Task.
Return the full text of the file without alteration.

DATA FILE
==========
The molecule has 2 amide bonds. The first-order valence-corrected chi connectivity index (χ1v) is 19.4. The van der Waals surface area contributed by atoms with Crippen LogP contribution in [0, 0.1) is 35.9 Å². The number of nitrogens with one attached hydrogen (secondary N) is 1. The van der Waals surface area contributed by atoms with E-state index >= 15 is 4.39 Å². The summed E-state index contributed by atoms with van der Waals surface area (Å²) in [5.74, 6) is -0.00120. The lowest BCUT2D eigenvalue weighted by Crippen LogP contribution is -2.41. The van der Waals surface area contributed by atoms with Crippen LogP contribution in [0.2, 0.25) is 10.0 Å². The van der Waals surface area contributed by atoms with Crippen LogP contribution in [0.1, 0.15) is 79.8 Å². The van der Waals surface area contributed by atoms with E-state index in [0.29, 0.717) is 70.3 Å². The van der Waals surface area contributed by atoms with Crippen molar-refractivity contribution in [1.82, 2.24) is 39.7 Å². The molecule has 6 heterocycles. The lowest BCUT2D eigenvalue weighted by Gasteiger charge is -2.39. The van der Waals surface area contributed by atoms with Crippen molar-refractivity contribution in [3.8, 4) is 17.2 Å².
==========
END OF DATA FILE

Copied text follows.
The molecule has 2 amide bonds. The first-order valence-corrected chi connectivity index (χ1v) is 19.4. The van der Waals surface area contributed by atoms with Crippen LogP contribution in [0, 0.1) is 35.9 Å². The number of nitrogens with one attached hydrogen (secondary N) is 1. The van der Waals surface area contributed by atoms with E-state index >= 15 is 4.39 Å². The summed E-state index contributed by atoms with van der Waals surface area (Å²) in [5.74, 6) is -0.00120. The lowest BCUT2D eigenvalue weighted by Crippen LogP contribution is -2.41. The van der Waals surface area contributed by atoms with Crippen LogP contribution in [0.2, 0.25) is 10.0 Å². The van der Waals surface area contributed by atoms with Crippen LogP contribution in [0.1, 0.15) is 79.8 Å². The van der Waals surface area contributed by atoms with E-state index in [0.29, 0.717) is 70.3 Å². The van der Waals surface area contributed by atoms with Crippen molar-refractivity contribution in [1.82, 2.24) is 39.7 Å². The molecule has 6 heterocycles. The lowest BCUT2D eigenvalue weighted by Gasteiger charge is -2.39. The van der Waals surface area contributed by atoms with Crippen molar-refractivity contribution in [3.8, 4) is 17.2 Å².